Merit scholarships aside, UGA has some pretty nifty options for undergraduates. The Honors College is an exceptionally challenging and rigorous program, open to the most highly qualified entering students. The Franklin Residential College is patterned after the colleges of Oxford University in England, bringing students and resident faculty together for study and conversation. Should that seem pleasant, UGA’s students may also apply to the university’s program in Oxford, England. There, students live in the city and attend classes for the semester or for the year.
Other study abroad programs are also impressive. The university actually owns two other centers abroad. One, in Cortona, Italy, offers immersion into Italian language, culture, and history; the other, a campus of more than one hundred acres in the San Luis de Monteverde Mountains of Costa Rica offers a series of courses by season, making use of the natural environment as a classroom. For example, in the fall, students learn about the biology and economy of coffee, Tropical Biology, and as part of the school of Environmental Design and Landscape Architecture study farm and hotel management in Costa Rica. Later in the year, courses are offered in Avian Biology, Nutrition Education in Latin America, and Outdoor Recreation and Geology.
Back home in Athens, other notable programs distinguish this university from many others. The university maintains the State Botanical Garden of Georgia, thirteen separate libraries including one that is entirely electronic, an institute of Oceanography, a magnificent observatory, an institute in Artificial Intelligence, the UGA Institute of Bioinormatics, the Coastal Plain Arboretum, the UGA Bioenergy Research Systems Institute, and the Georgia Museum of Natural History.
As might be expected, facilities are modern and extensive in every area of student life, including one of the largest recreation centers in the world. The Ramsey Center includes two gymnasiums, three swimming pools, an indoor track, a climbing wall, eight full-sized basketball courts, and numerous courts of every other sort. The Tate Student Center is a virtual student service city, replete with restaurants, cafes, lounges, gaming centers, and theaters. Many of the university’s lingering traditions have to do with sports and football in particular. One, “The Dawg Walk”, assembles students outside the Tate Center to form a human tunnel that runs to Sanford Stadium, home of the Georgia Dawgs, allowing the football team to march to the accompaniment of the Redcoat Marching Band.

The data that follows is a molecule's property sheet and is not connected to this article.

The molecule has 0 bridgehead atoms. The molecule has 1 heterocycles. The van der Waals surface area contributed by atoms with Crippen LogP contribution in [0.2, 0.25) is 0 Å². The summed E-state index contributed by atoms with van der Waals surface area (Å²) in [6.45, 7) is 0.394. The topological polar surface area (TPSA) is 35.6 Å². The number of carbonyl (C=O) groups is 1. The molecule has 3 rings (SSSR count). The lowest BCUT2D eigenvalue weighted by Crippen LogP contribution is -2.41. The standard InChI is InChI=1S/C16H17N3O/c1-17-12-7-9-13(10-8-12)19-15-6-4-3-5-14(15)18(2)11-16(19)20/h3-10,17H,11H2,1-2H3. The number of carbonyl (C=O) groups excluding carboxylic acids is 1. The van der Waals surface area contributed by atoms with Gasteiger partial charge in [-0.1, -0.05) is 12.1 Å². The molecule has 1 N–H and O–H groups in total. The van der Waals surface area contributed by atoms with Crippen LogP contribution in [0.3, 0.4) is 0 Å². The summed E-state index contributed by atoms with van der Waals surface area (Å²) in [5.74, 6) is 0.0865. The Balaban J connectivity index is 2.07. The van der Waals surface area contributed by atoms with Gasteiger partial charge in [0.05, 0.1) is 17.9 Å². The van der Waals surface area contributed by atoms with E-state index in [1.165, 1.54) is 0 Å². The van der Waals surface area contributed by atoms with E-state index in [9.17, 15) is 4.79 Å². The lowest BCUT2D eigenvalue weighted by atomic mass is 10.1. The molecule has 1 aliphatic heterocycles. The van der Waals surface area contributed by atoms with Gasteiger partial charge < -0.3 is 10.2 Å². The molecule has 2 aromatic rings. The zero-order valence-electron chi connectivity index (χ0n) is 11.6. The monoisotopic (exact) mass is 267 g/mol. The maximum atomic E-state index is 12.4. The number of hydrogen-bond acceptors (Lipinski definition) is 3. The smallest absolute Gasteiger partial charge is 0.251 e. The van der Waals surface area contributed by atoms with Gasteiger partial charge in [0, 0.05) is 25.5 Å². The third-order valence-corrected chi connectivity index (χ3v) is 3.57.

UGA is a southern school with many of the enthusiasms that the other southern universities experience. Football is king, and sports in general are widely enjoyed and supported. Intramural sports and club sports are equally popular, and the university is known for its active and fit student body. About twenty-five percent of UGA’s undergrads will pledge the fraternity or sorority system and the university is proud of its long-standing history of fraternal life. There are also honorary societies ad Georgia and a few secret societies as well. The seven hundred cubs and activities on campus seem to absorb the attention of most students, and for those not given to on-campus activities, the city of Athens and its music scene beckons.
A university of this size contain all sorts of people, so identifying a “typical” student is unlikely. Lots of kids travel abroad, play sports, are active in student leadership, work in the college’s radio or tv station, sing, dance, act, paint, study. One recent graduate, however, embodies the kinds of diversity of experience an active student might find at UGA. Colton Fowlkes majored in Biology and Psychology with a minor in Religion. His claim to fame came in his portrayal of the Bulldogs’ sideline ascot, “Hairy Dawg”, a more rambunctious canine than the well-behaved Uga. His work in the mascot suit was both strenuous and gratifying; it is “Hairy Dawg” who tumbles wildly when the Georgia team scores or wins. Colton also found time to work with UGA Miracle, a charity that raises funds for Children’s Healthcare of Atlanta. Colton’s story is not unique; many undergraduates at Georgia are given the opportunity to take on significant positions of leadership.
Like its counterparts at Berkeley or Michigan, the University of Georgia is an exceptional educational opportunity and one of the “best buys” in terms of total cost. Perhaps the most impressive statistic of all is that more than ninety percent of students entering as freshmen return for the subsequent years. That rate of retention is ridiculously high for a large public university. This is one happy campus!